Wednesday, January 03, 2007


For me, the worst part of any "New Year's" celebration is that inevitable question:

"So what's your resolution?"

I generally bite my tongue and search for pretty words to doctor up the truth:

I don't believe in resolutions.

OK, sure, I believe in resolutions in much the same way I believe in umbrellas and speed limits: I know these things exist; I just don't like to make regular use of them.

Ditto with "New Year's Resolutions." And I apologize to anyone I might offend when I admit, in writing, what I tend to flower up with my tongue.

I don't believe in making false promises to myself. And while I find changing oneself for the better to be a noble concept... it's embarrassingly sad how few "resolutions" the average person actually keeps.

It's discouraging, in fact, and for that reason alone I don't "resolve" to do anything on January 1. That's not to say there aren't things I'd like to improve about myself or my life — indeed, that list is far more lengthy than I care to admit — but that I believe in the Nike way of doing things.

And by that I mean: JUST DO IT. Whether it's January 1 or March 15. Whether it's your birthday or a Tuesday. If you want to change something — really improve your game — you don't wait for the start of a New Year to make it happen.

Though, again, I understand why people do it. It's the notion of a fresh start for a new year. But I translate that to mean imminent disappointment. And to me there's nothing quite so disheartening as giving up on oneself.

Seems to me we waste much of our lives wishing things for ourselves that are always within reach. We make excuses, we consider. We reconsider. We procrastinate. And then, after decades of "wishing," we look back on our lives with no one but ourselves to blame for a long list of what-might-have-beens.

January 1, to me, recapitulates a million lifetimes.


I dreaded last night's workout because I knew it was going to be chaos. I've been working out 4 to 7 days a week for almost four years now (I started on a Thursday), and I've been regularly going to a gym of some variety for the last two (with a brief exception after last year's move).

And if a series of New Years has taught me anything, it's that a hefty chunk of Americans resolve to "get in shape" every New Year.

That's fine — if you're going to stick to it. But as January fades into February, and February into March... that annoying influx of burgeoning athletes dwindles with each passing day. And by the time spring arrives, only a handful of the New Year hoard remains.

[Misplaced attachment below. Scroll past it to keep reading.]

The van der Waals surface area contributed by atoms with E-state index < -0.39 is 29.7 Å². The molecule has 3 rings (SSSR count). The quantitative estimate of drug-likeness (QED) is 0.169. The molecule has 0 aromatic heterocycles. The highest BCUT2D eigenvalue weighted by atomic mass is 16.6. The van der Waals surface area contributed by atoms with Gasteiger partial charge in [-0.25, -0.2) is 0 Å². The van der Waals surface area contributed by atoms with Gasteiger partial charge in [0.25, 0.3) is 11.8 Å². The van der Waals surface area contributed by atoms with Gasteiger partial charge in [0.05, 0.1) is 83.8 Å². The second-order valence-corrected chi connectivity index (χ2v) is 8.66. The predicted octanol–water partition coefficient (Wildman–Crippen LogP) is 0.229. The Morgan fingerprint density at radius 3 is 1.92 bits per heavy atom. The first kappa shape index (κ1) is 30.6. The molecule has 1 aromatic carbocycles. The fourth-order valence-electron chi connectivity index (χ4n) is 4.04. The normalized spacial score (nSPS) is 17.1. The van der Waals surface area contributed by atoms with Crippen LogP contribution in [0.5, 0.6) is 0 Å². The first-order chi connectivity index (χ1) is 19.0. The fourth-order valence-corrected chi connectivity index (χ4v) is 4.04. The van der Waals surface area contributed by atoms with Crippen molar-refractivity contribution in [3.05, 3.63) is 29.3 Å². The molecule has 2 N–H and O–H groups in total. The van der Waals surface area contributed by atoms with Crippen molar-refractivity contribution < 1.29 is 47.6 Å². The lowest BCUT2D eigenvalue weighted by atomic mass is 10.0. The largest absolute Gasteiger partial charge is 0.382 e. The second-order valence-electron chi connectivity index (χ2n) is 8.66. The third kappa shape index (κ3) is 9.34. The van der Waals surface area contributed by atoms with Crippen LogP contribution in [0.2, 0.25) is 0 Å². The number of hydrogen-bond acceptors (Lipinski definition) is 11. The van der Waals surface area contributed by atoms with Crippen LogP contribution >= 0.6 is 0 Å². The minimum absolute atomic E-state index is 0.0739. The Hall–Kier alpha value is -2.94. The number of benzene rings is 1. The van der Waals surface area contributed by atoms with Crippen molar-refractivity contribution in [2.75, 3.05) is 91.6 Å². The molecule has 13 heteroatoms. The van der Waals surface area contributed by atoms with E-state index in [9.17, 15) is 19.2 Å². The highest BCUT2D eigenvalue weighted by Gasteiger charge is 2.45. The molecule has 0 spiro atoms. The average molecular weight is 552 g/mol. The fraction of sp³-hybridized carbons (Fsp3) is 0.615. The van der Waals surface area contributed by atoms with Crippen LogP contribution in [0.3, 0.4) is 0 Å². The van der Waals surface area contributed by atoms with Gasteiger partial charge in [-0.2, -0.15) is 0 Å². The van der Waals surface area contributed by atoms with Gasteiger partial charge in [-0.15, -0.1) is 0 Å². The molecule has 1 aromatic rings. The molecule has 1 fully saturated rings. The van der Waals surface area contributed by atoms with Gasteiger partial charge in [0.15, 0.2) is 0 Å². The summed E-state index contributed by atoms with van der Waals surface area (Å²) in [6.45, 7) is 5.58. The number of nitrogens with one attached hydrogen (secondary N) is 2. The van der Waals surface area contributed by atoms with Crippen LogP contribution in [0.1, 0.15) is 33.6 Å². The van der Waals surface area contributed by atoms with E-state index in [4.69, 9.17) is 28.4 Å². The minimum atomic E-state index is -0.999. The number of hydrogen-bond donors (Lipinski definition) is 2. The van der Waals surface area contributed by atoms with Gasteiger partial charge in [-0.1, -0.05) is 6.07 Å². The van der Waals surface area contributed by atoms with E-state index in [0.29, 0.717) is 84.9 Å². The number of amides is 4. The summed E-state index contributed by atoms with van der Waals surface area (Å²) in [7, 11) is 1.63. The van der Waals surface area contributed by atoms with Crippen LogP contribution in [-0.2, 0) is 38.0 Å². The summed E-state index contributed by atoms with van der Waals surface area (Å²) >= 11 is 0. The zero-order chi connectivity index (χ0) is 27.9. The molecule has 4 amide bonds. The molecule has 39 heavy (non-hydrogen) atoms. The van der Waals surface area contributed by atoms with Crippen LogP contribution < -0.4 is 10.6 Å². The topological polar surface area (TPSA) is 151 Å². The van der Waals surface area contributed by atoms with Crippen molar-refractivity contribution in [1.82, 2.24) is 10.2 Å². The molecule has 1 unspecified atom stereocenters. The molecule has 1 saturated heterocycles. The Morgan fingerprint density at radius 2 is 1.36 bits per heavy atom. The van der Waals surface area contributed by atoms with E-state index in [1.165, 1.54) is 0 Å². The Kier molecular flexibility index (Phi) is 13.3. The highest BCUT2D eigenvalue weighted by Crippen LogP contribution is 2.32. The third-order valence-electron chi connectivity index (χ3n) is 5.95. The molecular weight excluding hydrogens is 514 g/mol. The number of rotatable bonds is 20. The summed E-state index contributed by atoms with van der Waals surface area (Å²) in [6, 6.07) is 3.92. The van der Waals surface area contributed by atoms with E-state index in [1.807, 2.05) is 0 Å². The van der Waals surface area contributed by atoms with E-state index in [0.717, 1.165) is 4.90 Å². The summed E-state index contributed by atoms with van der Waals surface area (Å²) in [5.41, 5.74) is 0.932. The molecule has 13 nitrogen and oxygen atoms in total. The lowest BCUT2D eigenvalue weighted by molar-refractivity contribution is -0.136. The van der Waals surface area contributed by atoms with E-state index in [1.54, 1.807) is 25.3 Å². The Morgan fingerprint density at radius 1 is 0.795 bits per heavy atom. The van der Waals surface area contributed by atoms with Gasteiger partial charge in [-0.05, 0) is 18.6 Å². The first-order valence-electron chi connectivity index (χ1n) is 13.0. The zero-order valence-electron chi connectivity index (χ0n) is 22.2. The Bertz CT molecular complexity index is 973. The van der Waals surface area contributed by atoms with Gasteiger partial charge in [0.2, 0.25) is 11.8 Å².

I considered that last night, pacing the gym in search of cardio equipment for a sufficient cool down. There were lines for all of the equipment and — though it wasn't quite as bad as I'd expected — I found the situation to be nevertheless depressing.

It's hard to not sigh, witnessing those high hopes on their inevitable decline.


And I don't mean that with an air of condescension. I may work out regularly, but I honestly don't appear to be in that great of shape.

Rather, being there last night was depressing for an entirely different reason. For reasons alluded to above — if casually — in the third person.

Truth is, this isn't about them. This isn't about those other people. This is about me, and my own life, and all the changes I've failed to make.

It isn't easy: watching people who remind you so desperately of yourself, caught in various stages of hope's decay.


Handful Of Hell said...

Gym to me is representative of a the social cycle we always want to scale but soon realize that we are too low on the pyramid as we find people with successes sometimes dazzling and something picayune always a few echelons above. So also in the gym you are never rendered happy by how you look or how much you have worked out for there is always someone who has burnt more calories than you have or looks better prepared to skittle you off the imaginary advertisement for "ab-king-pro" that you hope you will be featured in...

And talking about resolutions, well, I belive in the adage, "Everyday is the first day of the rest of your life"...So there you go...Happy New Life

Anonymous said...

I get why it is sad. Going to the gym this time of year is insanity. I wouldn't have a problem if they stuck around. The one thing I know about change is you have to be REALLY motivated. The thing "Rezzies" don't get is that it took them a while to get where they are, it is going to take a while to fix it.

What is it you want to change about you?

I still like my resolution about Collies. :

Academic Advisor said...

Have you considered that people also go to the gym more in January because they need to burn off some extra holiday weight? They aren't all hopeful "resolvers." Some of them have always been going, regularly or sporadically. They just make an extra effort for a few months to compensate for a little less effort for a couple of months before January. You could see it as a healthy way to deal with a situation rather than ignoring it.

However, I agree with you about resolutions in general. You can't resolve something on one day for one particular moment and believe there will be any lasting effects; external "rules" like that seldom achieve satisfactory results. Changing one's life is for every day, every moment. It takes time, patience, and reasonable expectations. You live it, not resolve it. And it doesn't really have a defineable start or finish.

thirdworstpoetinthegalaxy said...

AA- Good point. I have considered those "need to work off the holiday pounds" people, but for some reason I wasn't thinking about them when I wrote this. Think I was still stunned by all of the "resolution" talk.

thirdworstpoetinthegalaxy said...

So, not entirely fair of me to blame all of the increased traffic on resolutions.